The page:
As an international student from China, I know that for any average family, higher education in the U.S. is expensive, and even more so when you are studying in Manhattan. If you are as blessed as I am to have the opportunity to study at a prestigious college such as NYU, then congrats. But, the blessing comes with a price, and it’s a very high one.
Before I came to the U.S. with my parents’ financial support and nothing more, I was convinced that there were no financial resources for international students pursuing a master’s degree in the arts compared to the sciences in the U.S. There is some truth in my conviction. Compared to students who are U.S. citizens, it is much more difficult – if not impossible – for international students to receive state or federal grants or financial aid. For many U.S. colleges and universities, the surge in overseas student recruitment is largely attributed to the fact that the average international student would pay a larger share of out-of-pocket tuition than the average American student.¹ In fact, as international students are taking up more and more seats on campus, they are also making a growing portion of revenue for the universities. With increasing enrollment of Chinese students who are frequently backed by family funding, American universities are benefiting not just in terms of academic diversity, but financially as well.
Yet, my conviction is only half right. Not long after I first met my roommate at our expensive on-campus dorm, I found out that she was here on a Fulbright scholarship which covered her tuition and insurance fee. I was upset because I had never even heard of the Fulbright Program before and had lost an opportunity to fund my education in ways other than family support. Yet on the other hand, I’ve come to realize that we, international students, need not be too pessimistic as there are still some sources of funding resources. We just need to explore them more diligently.
Schools and programs usually provide their own financial support international student financial aid, although options of this kind are limited. So alternatively, you can turn to your home country or certain international organizations for financial aid. Organizations and companies from your home country may have programs that provide partial or full scholarships to students studying abroad; but bear in mind – there may be some stipulations involved. For example, you may have to return home to your country once you have graduated.² In terms of international organizations, other than the Fulbright Commission, the United Nations, Soros Foundation, and World Health Organization among others, also grant aid to international students.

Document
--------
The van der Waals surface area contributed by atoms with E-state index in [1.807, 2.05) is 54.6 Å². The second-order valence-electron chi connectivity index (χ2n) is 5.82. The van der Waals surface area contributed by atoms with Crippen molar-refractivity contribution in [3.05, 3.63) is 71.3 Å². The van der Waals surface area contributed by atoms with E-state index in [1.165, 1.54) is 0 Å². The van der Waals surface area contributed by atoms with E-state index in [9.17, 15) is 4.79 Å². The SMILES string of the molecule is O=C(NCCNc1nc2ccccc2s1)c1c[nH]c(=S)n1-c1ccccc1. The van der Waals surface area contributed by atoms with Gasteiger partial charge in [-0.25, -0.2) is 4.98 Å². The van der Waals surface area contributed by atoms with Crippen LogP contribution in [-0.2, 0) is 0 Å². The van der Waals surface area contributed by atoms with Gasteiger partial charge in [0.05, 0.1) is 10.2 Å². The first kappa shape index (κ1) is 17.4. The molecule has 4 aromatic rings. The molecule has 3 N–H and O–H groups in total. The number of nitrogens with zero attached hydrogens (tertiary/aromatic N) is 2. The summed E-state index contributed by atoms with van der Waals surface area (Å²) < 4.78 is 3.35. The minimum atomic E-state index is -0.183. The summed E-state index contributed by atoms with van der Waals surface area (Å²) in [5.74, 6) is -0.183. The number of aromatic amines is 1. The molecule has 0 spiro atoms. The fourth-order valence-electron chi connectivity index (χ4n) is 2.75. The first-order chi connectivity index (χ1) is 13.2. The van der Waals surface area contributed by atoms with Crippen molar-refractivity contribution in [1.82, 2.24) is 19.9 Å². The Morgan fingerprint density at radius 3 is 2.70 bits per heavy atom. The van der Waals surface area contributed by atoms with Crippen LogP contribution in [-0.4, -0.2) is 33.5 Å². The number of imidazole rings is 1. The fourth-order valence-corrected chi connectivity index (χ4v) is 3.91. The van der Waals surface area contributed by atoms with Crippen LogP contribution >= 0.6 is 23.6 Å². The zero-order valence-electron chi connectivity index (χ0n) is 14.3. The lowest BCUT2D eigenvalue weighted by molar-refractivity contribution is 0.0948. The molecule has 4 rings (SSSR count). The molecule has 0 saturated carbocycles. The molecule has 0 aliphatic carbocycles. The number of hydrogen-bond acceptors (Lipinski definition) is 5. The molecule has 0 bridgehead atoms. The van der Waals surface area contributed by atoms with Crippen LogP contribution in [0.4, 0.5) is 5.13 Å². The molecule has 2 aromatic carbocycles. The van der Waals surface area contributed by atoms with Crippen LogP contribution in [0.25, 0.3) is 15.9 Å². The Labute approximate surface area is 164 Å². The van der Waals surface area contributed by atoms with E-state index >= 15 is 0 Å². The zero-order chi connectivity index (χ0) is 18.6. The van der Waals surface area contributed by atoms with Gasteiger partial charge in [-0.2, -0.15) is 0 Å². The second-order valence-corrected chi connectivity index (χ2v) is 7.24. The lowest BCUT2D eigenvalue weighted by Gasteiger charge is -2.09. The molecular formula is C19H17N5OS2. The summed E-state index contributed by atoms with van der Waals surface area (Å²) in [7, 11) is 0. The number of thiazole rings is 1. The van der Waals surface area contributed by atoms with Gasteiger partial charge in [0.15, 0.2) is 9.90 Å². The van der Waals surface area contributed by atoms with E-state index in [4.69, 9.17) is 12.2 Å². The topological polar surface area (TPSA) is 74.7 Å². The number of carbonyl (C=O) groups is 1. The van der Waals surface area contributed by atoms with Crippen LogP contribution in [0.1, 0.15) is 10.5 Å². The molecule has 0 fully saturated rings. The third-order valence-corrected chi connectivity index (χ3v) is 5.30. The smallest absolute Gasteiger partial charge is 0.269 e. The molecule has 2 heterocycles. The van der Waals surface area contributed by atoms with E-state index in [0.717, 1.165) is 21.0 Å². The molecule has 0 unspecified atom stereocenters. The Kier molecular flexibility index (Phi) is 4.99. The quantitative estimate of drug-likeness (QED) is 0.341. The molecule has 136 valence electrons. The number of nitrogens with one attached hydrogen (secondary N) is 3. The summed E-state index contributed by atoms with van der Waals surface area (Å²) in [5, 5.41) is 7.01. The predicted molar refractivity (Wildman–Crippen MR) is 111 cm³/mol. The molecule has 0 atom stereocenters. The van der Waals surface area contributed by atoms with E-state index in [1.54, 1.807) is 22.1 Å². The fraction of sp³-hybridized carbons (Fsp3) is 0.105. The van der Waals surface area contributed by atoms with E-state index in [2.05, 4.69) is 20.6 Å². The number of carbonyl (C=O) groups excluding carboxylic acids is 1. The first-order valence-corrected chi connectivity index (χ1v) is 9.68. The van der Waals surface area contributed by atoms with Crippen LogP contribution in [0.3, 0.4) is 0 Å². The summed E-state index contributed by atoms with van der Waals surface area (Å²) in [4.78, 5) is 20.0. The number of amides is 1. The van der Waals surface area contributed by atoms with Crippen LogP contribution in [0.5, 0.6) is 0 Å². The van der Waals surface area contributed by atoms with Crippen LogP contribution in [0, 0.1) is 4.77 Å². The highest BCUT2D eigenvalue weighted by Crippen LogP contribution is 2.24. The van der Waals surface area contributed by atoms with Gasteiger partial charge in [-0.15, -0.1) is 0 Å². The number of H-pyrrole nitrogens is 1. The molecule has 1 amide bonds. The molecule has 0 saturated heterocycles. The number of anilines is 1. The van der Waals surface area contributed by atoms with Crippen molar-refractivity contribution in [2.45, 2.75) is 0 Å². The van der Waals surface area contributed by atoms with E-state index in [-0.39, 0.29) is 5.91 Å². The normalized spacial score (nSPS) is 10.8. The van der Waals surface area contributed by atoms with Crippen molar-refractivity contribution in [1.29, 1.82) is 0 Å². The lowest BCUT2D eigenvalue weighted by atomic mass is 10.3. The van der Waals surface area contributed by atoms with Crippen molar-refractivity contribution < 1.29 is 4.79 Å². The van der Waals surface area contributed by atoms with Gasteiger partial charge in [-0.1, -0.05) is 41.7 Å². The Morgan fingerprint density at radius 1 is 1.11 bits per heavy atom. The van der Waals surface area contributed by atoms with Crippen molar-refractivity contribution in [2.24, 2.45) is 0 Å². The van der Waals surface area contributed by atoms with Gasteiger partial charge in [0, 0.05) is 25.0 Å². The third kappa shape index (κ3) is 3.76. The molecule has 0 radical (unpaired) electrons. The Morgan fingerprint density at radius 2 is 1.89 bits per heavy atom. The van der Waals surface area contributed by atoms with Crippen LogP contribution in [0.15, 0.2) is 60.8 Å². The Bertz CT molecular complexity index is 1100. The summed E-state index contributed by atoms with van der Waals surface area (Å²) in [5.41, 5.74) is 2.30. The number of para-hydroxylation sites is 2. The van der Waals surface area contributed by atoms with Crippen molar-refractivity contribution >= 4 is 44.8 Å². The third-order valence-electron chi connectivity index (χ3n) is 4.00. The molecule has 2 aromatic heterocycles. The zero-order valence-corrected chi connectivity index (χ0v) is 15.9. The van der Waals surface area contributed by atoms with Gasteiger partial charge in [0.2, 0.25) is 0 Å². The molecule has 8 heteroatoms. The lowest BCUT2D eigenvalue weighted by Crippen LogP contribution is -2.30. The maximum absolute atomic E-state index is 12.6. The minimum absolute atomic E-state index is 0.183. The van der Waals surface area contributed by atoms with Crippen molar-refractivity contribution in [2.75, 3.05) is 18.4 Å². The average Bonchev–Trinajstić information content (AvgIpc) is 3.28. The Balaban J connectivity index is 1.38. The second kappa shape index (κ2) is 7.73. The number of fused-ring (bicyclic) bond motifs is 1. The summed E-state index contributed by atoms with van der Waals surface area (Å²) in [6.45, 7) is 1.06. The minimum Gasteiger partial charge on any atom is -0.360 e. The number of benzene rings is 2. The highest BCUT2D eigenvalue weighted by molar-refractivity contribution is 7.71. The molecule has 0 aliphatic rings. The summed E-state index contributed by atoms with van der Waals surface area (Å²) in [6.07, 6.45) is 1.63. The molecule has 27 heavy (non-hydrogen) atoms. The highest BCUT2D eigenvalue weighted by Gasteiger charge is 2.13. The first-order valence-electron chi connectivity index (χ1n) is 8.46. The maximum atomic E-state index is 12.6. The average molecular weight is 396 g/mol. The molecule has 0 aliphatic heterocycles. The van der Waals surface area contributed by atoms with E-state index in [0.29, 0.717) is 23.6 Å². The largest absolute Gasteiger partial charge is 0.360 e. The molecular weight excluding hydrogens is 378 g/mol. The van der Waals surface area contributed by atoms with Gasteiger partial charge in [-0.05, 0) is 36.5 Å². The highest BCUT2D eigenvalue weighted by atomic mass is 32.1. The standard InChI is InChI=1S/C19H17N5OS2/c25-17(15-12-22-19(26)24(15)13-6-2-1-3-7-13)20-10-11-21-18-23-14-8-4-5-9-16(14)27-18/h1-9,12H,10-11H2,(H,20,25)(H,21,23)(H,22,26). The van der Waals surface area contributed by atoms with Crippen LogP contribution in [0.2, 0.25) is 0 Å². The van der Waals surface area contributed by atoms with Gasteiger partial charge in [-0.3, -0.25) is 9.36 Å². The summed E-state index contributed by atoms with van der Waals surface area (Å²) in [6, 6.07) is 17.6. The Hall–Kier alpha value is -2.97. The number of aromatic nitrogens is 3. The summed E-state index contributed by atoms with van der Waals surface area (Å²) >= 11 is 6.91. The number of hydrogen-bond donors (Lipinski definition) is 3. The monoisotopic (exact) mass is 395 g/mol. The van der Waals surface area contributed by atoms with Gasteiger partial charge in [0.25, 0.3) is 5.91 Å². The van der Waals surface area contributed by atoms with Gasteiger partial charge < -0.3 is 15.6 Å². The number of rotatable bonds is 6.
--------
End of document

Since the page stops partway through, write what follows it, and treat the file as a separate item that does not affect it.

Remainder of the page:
So research and apply for financial aid and scholarships from your school, your home country, and international organizations. If after exhausting those avenues, there is still a funding gap that cannot be filled by family funding, student loans can be your last resort. Two main loan resources provide funding for international students: International Student Loan and Study Abroad Loans. Carefully evaluate how much money you or your family can provide towards your education, since every dollar you can pay directly is one less dollar you have to borrow.³ Also, bear in mind that international student loans are credit-based, which means you will need a credit-worthy U.S. citizen or permanent resident (green card holder) as a co-signer.
Last but not the least, there are various grants and payments from on-campus employment that can relieve your financial burden while you are studying. While not enough to finance your university education, these sources can work as a perfect supplement to other funds. In my personal case, for example, the NYU Wasserman Center Internship Grant and the on-campus job as a teaching assistant certainly helped to ease my financial stress. In addition, you can certainly apply for the Residential Assistant (RA) positions. Other than on-campus housing expenses and other compensations, such as meal plans, Residential Assistants are allowed the opportunity to become friends with other student residents from all over the world. Woohoo!
¹ Kia Farhang and Roy Aker, “University courts Chinese students, reaps benefits: U.S. universities are benefiting from record-high Chinese enrollment.,” Minnesota Daily (October 16, 2013)
² IEFA, “Private Student Loans for International Students,” http://www.iefa.org/resources/loans (accessed July 16, 2014)